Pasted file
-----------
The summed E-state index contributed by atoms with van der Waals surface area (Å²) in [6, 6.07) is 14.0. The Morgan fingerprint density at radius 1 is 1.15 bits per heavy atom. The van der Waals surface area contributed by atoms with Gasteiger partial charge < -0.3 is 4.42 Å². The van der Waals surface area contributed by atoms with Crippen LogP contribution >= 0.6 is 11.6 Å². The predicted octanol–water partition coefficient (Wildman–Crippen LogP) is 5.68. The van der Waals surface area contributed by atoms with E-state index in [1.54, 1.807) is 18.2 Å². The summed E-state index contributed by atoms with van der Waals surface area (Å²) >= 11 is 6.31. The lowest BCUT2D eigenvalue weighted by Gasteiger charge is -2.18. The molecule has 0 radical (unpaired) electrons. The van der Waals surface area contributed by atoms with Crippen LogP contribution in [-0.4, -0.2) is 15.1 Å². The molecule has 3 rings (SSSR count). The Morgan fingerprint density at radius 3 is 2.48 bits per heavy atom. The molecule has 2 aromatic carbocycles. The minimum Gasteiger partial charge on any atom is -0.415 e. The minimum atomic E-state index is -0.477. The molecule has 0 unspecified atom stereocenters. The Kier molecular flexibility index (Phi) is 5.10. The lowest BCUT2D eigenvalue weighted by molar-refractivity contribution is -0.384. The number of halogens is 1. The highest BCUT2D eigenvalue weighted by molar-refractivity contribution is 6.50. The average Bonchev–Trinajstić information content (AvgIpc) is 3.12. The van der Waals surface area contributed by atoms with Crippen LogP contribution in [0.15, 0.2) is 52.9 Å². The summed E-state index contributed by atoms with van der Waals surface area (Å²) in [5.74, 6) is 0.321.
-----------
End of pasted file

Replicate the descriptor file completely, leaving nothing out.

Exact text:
The summed E-state index contributed by atoms with van der Waals surface area (Å²) in [6, 6.07) is 14.0. The Morgan fingerprint density at radius 1 is 1.15 bits per heavy atom. The van der Waals surface area contributed by atoms with Gasteiger partial charge < -0.3 is 4.42 Å². The van der Waals surface area contributed by atoms with Crippen LogP contribution >= 0.6 is 11.6 Å². The predicted octanol–water partition coefficient (Wildman–Crippen LogP) is 5.68. The van der Waals surface area contributed by atoms with E-state index in [1.54, 1.807) is 18.2 Å². The summed E-state index contributed by atoms with van der Waals surface area (Å²) >= 11 is 6.31. The lowest BCUT2D eigenvalue weighted by Gasteiger charge is -2.18. The molecule has 0 radical (unpaired) electrons. The van der Waals surface area contributed by atoms with Crippen LogP contribution in [-0.4, -0.2) is 15.1 Å². The molecule has 3 rings (SSSR count). The Morgan fingerprint density at radius 3 is 2.48 bits per heavy atom. The molecule has 2 aromatic carbocycles. The minimum Gasteiger partial charge on any atom is -0.415 e. The minimum atomic E-state index is -0.477. The molecule has 0 unspecified atom stereocenters. The Kier molecular flexibility index (Phi) is 5.10. The lowest BCUT2D eigenvalue weighted by molar-refractivity contribution is -0.384. The number of halogens is 1. The highest BCUT2D eigenvalue weighted by molar-refractivity contribution is 6.50. The average Bonchev–Trinajstić information content (AvgIpc) is 3.12. The van der Waals surface area contributed by atoms with Crippen LogP contribution in [0.15, 0.2) is 52.9 Å². The summed E-state index contributed by atoms with van der Waals surface area (Å²) in [5.74, 6) is 0.321.